Wearable Tactical Energy
Next-generation solar cells and batteries are helping to get Marines and other ground troops the renewable power they need in the field.
The Squad Electrical Power Network (SEPN) Vest Power Manager (VPM-402).
(U.S. Marine Corps photo by Elliott Fabrizio)
The Office of Naval Research (ONR) has led pioneering research in the field of wearable tactical energy for infantry on foot. The Squad Electric Power Network (SEPN) project was a five-year Future Naval Capability awarded to the Naval Surface Warfare Center Dahlgren Division in 2010- 2014. It resulted in a wearable, personal power system able to interface with any electrical load and electrical source between four and 34 volts DC, and to sustain a central power source. The Vest Power Manager (VPM 402) provided dismounted Marines with a quick, easy-to-use interface that supplies power to their most commonly carried electronic devices (radios, navigation, night vision, and computers).
Another ONR-led effort was the Lightning Pack, a backpack that converts human motion into electricity. This backpack, along with the SEPN- based power manager, is being evaluated to further increase the energy sustainment of dismounted combatants.
SEPN teamed with the Naval Research Laboratory and the Marine Corps Expeditionary Energy Office to create the Marine Austere Patrol System (MAPS), which was demonstrated at the Mountain Warfare Training Center in Bridgeport, California. MAPS integrated a Naval Research Laboratory- developed triple junction solar panel with the VPM 402 to sustain Marines over a multiday mission—eliminating battery resupply.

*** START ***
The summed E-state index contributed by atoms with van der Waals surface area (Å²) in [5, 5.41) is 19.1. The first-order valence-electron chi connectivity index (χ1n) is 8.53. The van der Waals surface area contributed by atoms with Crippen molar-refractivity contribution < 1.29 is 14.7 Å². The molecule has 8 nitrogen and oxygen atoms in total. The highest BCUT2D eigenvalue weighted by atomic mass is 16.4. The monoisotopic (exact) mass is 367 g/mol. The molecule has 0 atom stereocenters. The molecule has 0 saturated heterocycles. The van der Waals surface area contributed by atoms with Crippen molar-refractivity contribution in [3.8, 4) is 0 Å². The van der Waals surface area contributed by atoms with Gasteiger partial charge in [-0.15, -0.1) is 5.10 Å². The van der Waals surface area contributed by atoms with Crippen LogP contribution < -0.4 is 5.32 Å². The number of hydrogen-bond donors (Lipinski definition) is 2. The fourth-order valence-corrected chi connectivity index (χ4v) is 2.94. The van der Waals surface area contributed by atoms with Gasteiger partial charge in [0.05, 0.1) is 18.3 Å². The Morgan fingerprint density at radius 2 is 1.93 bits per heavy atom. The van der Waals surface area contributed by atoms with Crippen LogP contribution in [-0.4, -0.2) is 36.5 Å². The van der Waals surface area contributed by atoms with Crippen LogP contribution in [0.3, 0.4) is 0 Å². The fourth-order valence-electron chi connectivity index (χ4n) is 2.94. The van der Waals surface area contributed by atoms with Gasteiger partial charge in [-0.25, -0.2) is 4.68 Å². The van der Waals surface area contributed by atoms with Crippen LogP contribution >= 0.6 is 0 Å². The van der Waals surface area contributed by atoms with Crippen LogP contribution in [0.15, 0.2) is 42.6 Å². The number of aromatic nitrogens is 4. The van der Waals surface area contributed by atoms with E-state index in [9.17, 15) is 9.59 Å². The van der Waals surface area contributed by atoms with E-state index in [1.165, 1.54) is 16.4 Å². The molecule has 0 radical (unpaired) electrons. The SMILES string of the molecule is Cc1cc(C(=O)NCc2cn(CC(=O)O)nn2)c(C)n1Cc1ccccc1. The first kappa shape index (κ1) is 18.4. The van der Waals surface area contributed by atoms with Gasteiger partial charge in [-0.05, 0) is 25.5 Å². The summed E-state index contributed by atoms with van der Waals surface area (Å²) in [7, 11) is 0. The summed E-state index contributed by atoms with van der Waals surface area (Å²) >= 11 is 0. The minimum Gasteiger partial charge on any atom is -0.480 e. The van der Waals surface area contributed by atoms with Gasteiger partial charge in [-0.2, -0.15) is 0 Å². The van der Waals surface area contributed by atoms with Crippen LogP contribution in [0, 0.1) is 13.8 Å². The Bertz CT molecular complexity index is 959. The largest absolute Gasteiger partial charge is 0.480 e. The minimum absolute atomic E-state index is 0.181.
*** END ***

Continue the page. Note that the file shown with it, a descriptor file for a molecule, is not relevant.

Mobile Solar Power is another related ONR effort. The goal is for lightweight, high-efficiency photovoltaic blankets to displace batteries at the individual Marine and squad levels, as well as to replace generators at the forward operating base level. The technology is producing approximately 0.5 watt/gram, at $350 per watt with 30 percent efficiency. The goal is 1 watt/gram, at $20 per watt or less with efficiencies of at least 20 percent. Several alternative solar cell chemistries are being explored to provide suitable power at decrease cost and weight.
The Squad Electrical Power Network (SEPN) is a technology system that improves the sustainability of dismounted Marines on patrol by providing them with a central energy source, a wearable solar panel and a water filtration system.
(U.S. Marine Corps photo)